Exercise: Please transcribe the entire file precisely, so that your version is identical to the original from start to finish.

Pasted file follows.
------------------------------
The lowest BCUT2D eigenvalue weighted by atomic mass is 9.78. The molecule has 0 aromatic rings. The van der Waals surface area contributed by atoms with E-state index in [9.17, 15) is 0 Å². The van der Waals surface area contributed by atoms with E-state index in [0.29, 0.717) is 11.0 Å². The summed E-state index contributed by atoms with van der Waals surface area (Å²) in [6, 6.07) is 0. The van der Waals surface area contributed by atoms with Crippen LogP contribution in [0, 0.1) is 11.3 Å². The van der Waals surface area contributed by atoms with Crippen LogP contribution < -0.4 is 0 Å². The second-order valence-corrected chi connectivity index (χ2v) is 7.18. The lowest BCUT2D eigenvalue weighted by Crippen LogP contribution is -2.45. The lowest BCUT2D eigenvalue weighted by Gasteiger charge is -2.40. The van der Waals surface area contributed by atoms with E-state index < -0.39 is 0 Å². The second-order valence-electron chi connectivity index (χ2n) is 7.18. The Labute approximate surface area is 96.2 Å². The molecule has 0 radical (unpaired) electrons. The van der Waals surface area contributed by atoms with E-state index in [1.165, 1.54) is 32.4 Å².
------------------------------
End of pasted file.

The lowest BCUT2D eigenvalue weighted by atomic mass is 9.78. The molecule has 0 aromatic rings. The van der Waals surface area contributed by atoms with E-state index in [9.17, 15) is 0 Å². The van der Waals surface area contributed by atoms with E-state index in [0.29, 0.717) is 11.0 Å². The summed E-state index contributed by atoms with van der Waals surface area (Å²) in [6, 6.07) is 0. The van der Waals surface area contributed by atoms with Crippen LogP contribution in [0, 0.1) is 11.3 Å². The van der Waals surface area contributed by atoms with Crippen LogP contribution < -0.4 is 0 Å². The second-order valence-corrected chi connectivity index (χ2v) is 7.18. The lowest BCUT2D eigenvalue weighted by Crippen LogP contribution is -2.45. The lowest BCUT2D eigenvalue weighted by Gasteiger charge is -2.40. The van der Waals surface area contributed by atoms with E-state index < -0.39 is 0 Å². The second-order valence-electron chi connectivity index (χ2n) is 7.18. The Labute approximate surface area is 96.2 Å². The molecule has 0 radical (unpaired) electrons. The van der Waals surface area contributed by atoms with E-state index in [1.165, 1.54) is 32.4 Å².